Sloan 2018: Something For Everyone
Ask any five people who attended the Sloan Sports Analytics Conference in 2018 about their experience and you’re likely to receive five different answers. Not because the quality has suffered – this edition featured some of the best content, across the board, in recent years – but because Sloan is something different to everyone. Two people who attend the same event in the same year and see the same number of panels and speakers could meet up for a beer afterwards at Bukowski’s Tavern and realize they didn’t see any of the same material.
Down one hallway you’ll find the commissioners of both the NHL and MLB fielding questions in front of a thousand attendees. In another room students will learn how to code in R or present research papers featuring NBA defenses created by artificial intelligence. Next door to that will be a sponsored presentation by Kitman Labs or Fusion Sport offering Sports Science solutions to the teams in attendance, and outside those doors is a trade show full of startup companies. That’s all on one wing of the Boston Convention and Exhibition Center. Head to the other side and there’s a full eSports component.
Oh, and there’s Barack Obama, too. We’re just not allowed to say anything else about him.
Whatever your interests or goals, Sloan is what you make of it. It’s still made up predominantly of white males, but each year it becomes incrementally less so.
While Sloan has always been geared towards hoops, being the brainchild of NBA executives, the basketball track still had more to offer than ever. There’s the annual Basketball Analytics panel that, despite sporting exceptional participants each year, usually manages to be a forgettable affair simply due to a lack of specificity in the questions and discussion. Even then, putting old friends Daryl Morey and Mike Zarren together to riff is hardly the worst way to spend an hour, with Morey offering an insightful kernel in response to a question about the demise of the center position.
“I think it’s the single skill guys [that are gone]. You used to be able to be an absolute rebounder, or an absolute defender.”
(As a quick aside, Morey also made the point about mid-range shots being more helpful late in games when you simply need any points, not the highest value shots, as we discussed regarding Goran Dragić last year. Looking at Houston’s rate on mid-range shots, shots they famously avoid, that point bears out.
Houston Mid-Range FGA Per 100
5 Min Left: 9.8
3 Min Left: 12.8
1 Min Left: 14.7)
Since nearly everyone speaking on a panel works, or worked, for a team or some other corporate entity, there’s only so much you’re going to learn as state secrets are protected. You’ll get some interesting details here and there, like Shane Battier, on a panel with Steve Nash and Morey regarding that advent of “Modern Basketball” noting that Memphis Grizzlies practices back in 2004 used to begin with running over all the different ways they were going to double team the post – when few teams run post-ups much at all these days. But most of what you’re going to get is just enough to get your mind working.
That’s what makes a panel like “NBA 2.0” so enjoyable, because it’s essentially a bunch of league lifers getting their own minds going as they pontificate on possible changes to the game – whether it be draft and/or draft lottery reform, a possible play-in tournament, on-court changes or looking at the playoff format. Thankfully they were able to reasonably address the tired ‘Are there too many threes’ question without invoking any sort of historical referendum, as Evan Wasch, Senior Vice President, Basketball Strategy and Analytics for NBA, did.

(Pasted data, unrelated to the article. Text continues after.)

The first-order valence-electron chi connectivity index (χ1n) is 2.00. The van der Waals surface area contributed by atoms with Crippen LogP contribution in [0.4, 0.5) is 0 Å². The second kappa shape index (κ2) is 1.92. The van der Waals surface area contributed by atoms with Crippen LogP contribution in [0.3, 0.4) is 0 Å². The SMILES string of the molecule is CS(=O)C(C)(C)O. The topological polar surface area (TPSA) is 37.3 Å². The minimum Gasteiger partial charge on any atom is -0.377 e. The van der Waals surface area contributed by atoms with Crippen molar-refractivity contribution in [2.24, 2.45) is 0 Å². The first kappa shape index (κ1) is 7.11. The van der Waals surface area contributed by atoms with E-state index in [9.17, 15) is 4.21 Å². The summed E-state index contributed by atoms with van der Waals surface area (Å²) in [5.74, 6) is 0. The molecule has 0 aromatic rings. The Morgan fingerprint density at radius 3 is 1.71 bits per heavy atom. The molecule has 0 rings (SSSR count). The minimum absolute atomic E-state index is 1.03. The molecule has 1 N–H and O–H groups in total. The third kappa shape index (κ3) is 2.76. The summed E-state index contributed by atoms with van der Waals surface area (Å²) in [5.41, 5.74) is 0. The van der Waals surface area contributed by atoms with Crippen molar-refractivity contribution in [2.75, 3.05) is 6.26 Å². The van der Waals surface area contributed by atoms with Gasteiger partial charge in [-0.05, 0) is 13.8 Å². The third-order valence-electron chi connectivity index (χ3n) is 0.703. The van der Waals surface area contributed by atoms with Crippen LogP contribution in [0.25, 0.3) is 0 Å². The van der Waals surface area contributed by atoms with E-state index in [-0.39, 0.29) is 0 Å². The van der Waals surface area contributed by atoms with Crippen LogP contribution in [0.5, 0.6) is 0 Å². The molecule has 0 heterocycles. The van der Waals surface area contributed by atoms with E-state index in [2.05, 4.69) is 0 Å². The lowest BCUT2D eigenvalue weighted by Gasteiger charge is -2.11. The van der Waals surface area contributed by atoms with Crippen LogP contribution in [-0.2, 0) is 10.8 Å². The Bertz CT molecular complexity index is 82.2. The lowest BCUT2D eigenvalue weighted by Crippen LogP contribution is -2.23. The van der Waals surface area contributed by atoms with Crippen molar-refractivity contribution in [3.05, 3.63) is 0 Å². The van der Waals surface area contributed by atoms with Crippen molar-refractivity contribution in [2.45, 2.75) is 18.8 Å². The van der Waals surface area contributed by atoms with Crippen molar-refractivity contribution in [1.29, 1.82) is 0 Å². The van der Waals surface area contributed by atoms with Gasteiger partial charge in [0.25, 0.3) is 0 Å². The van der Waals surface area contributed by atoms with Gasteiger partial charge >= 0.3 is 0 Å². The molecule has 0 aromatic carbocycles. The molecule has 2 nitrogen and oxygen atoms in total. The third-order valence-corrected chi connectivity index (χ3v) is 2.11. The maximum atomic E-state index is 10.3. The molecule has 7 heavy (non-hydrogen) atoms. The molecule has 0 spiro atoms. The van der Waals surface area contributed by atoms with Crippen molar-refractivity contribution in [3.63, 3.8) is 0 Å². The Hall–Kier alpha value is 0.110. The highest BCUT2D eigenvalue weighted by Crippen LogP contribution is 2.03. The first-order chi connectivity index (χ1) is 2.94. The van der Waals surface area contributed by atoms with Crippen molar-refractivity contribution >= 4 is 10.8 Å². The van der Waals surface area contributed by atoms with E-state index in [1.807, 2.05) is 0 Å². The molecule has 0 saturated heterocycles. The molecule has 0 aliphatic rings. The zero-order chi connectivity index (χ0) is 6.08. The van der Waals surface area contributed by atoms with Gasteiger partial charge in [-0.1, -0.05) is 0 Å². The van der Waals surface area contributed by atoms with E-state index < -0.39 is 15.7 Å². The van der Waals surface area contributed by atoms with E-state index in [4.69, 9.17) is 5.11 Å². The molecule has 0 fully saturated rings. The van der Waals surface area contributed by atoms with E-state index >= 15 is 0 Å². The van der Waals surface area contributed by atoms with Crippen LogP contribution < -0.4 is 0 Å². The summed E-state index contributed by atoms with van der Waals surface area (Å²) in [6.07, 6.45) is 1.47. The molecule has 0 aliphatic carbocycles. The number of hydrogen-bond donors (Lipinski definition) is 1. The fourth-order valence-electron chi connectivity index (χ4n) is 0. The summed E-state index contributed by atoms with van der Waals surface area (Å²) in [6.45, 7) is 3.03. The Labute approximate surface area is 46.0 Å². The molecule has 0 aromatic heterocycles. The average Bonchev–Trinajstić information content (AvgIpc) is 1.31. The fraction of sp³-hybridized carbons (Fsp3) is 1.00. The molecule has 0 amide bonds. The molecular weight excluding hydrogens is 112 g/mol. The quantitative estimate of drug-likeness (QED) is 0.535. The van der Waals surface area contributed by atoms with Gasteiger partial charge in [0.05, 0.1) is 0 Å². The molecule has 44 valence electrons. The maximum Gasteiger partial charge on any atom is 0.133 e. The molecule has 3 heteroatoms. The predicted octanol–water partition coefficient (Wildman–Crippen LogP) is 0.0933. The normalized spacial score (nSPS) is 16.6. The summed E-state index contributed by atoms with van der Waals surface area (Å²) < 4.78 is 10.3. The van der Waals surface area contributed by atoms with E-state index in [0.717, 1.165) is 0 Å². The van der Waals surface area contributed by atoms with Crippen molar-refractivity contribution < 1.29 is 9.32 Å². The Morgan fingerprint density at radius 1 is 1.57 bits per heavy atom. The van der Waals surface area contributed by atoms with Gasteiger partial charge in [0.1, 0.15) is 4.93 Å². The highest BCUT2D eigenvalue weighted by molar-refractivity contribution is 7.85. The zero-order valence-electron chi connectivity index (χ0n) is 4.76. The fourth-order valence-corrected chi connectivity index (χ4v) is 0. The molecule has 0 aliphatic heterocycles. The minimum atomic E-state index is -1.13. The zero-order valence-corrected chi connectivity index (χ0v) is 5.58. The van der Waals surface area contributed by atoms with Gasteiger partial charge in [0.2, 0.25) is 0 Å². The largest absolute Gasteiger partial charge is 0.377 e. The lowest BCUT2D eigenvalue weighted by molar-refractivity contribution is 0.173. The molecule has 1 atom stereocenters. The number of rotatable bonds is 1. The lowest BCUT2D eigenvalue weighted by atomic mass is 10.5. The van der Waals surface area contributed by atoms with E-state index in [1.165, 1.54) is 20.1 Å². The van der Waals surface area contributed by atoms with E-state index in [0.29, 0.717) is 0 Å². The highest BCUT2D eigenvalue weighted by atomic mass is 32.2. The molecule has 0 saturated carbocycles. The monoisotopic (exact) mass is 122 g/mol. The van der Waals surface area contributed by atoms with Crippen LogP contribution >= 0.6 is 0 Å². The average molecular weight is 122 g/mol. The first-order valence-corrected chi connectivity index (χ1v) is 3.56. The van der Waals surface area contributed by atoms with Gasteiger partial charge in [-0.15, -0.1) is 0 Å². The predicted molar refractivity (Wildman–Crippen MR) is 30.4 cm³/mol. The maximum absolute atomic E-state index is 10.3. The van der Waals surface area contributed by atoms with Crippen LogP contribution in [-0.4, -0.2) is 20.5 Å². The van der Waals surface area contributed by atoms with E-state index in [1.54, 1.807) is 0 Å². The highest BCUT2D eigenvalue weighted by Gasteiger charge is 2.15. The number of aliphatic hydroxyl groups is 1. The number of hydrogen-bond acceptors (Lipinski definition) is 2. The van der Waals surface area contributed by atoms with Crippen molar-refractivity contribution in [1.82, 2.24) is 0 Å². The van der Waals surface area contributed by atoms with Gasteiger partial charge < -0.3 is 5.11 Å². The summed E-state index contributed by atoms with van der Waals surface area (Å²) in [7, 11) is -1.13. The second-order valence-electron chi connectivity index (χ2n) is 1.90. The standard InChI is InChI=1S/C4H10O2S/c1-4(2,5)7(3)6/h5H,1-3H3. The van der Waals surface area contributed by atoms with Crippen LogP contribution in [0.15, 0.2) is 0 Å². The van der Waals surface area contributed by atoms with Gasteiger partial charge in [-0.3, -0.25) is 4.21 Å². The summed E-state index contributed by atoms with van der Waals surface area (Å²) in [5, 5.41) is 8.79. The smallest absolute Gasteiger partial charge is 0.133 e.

“We’re comfortable where we are,” Wasch said. “If we have 75 threes a game we have a problem.”
The underlying current to the conference, as it’s been the past couple of years, is all the work being done behind the scenes with artificial intelligence. Machine Learning has become something of a buzzword at the conference – and just about everywhere else in the world – but it’s for good reason when you read a research paper like ‘Bhostgusters’. What the group behind that project built (we won’t list everyone involved but here’s a link to the paper) is essentially a play tester for coaches, where they can digitally draw up an offensive play. So far, so good, but coaches have been able to do that for years. The next step in ‘Bhostgusters’ is that those prospective plays then actually play out against an A.I. that has been ‘taught’ how to play defense through all the optical tracking data the league has these days.
In other words, coaches are able to test out their ideas against a machine before ever getting to game action.
Now we’re still very early into the advent of this type of technology as far as basketball goes, but you can see where this might be going. Analysts have been doing player and team projections for years based on different types of available data, but what if every move a team is going to make is put to the test by a machine that has every data point in the history of the game available to it.
If we can teach a computer to play chess at a Grandmaster level, can we teach one to coach and manage at an NBA level?
That’s where the mind goes during Sloan – to the possibilities. The conference is something different to everyone who attends, but everyone who attends should come away from it thinking about something new, or thinking about something old in a new way. As an industry event it might not be perfect, but it encourages forward thinking no matter the climate of the game.
As Wasch said, “When things are going well that’s the perfect time to innovate.”